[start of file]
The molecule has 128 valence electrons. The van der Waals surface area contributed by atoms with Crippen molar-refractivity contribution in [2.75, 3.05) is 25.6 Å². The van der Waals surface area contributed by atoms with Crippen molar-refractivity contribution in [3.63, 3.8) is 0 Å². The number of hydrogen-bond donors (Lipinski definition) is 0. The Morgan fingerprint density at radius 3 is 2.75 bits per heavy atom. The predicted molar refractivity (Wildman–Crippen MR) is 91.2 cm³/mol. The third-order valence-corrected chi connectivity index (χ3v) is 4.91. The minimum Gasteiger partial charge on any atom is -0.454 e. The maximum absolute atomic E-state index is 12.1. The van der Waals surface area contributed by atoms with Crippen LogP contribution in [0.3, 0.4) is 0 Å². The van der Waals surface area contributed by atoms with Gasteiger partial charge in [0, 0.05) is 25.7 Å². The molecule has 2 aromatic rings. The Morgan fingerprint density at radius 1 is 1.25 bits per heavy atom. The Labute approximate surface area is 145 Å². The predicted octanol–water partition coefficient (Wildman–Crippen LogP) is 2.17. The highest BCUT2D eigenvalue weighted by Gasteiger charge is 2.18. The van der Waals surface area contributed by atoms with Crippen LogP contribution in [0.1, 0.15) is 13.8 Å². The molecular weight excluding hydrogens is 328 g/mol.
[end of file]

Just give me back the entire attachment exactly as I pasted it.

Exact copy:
The molecule has 128 valence electrons. The van der Waals surface area contributed by atoms with Crippen molar-refractivity contribution in [2.75, 3.05) is 25.6 Å². The van der Waals surface area contributed by atoms with Crippen molar-refractivity contribution in [3.63, 3.8) is 0 Å². The number of hydrogen-bond donors (Lipinski definition) is 0. The Morgan fingerprint density at radius 3 is 2.75 bits per heavy atom. The predicted molar refractivity (Wildman–Crippen MR) is 91.2 cm³/mol. The third-order valence-corrected chi connectivity index (χ3v) is 4.91. The minimum Gasteiger partial charge on any atom is -0.454 e. The maximum absolute atomic E-state index is 12.1. The van der Waals surface area contributed by atoms with Crippen LogP contribution in [0.3, 0.4) is 0 Å². The van der Waals surface area contributed by atoms with Gasteiger partial charge in [0, 0.05) is 25.7 Å². The molecule has 2 aromatic rings. The Morgan fingerprint density at radius 1 is 1.25 bits per heavy atom. The Labute approximate surface area is 145 Å². The predicted octanol–water partition coefficient (Wildman–Crippen LogP) is 2.17. The highest BCUT2D eigenvalue weighted by Gasteiger charge is 2.18. The van der Waals surface area contributed by atoms with Crippen LogP contribution in [0.1, 0.15) is 13.8 Å². The molecular weight excluding hydrogens is 328 g/mol.